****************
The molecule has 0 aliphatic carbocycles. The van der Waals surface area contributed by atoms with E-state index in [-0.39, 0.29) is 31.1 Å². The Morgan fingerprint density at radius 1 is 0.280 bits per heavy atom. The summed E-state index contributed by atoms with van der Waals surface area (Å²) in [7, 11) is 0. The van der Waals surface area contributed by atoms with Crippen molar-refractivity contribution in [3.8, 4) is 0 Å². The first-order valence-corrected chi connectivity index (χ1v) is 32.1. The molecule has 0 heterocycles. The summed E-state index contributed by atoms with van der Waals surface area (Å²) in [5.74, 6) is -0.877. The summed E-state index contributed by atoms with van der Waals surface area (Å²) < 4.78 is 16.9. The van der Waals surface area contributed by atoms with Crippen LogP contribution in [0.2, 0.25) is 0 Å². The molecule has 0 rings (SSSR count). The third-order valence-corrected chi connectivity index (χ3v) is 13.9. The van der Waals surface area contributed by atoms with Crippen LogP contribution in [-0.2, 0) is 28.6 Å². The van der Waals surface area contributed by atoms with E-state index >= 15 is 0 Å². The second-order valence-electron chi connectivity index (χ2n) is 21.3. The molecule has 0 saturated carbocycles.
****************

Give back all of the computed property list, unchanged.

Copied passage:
The molecule has 0 aliphatic carbocycles. The van der Waals surface area contributed by atoms with E-state index in [-0.39, 0.29) is 31.1 Å². The Morgan fingerprint density at radius 1 is 0.280 bits per heavy atom. The summed E-state index contributed by atoms with van der Waals surface area (Å²) in [7, 11) is 0. The van der Waals surface area contributed by atoms with Crippen molar-refractivity contribution in [3.8, 4) is 0 Å². The first-order valence-corrected chi connectivity index (χ1v) is 32.1. The molecule has 0 heterocycles. The summed E-state index contributed by atoms with van der Waals surface area (Å²) in [5.74, 6) is -0.877. The summed E-state index contributed by atoms with van der Waals surface area (Å²) < 4.78 is 16.9. The van der Waals surface area contributed by atoms with Crippen LogP contribution in [0.2, 0.25) is 0 Å². The molecule has 0 rings (SSSR count). The third-order valence-corrected chi connectivity index (χ3v) is 13.9. The van der Waals surface area contributed by atoms with Crippen LogP contribution in [-0.2, 0) is 28.6 Å². The van der Waals surface area contributed by atoms with E-state index >= 15 is 0 Å². The second-order valence-electron chi connectivity index (χ2n) is 21.3. The molecule has 0 saturated carbocycles.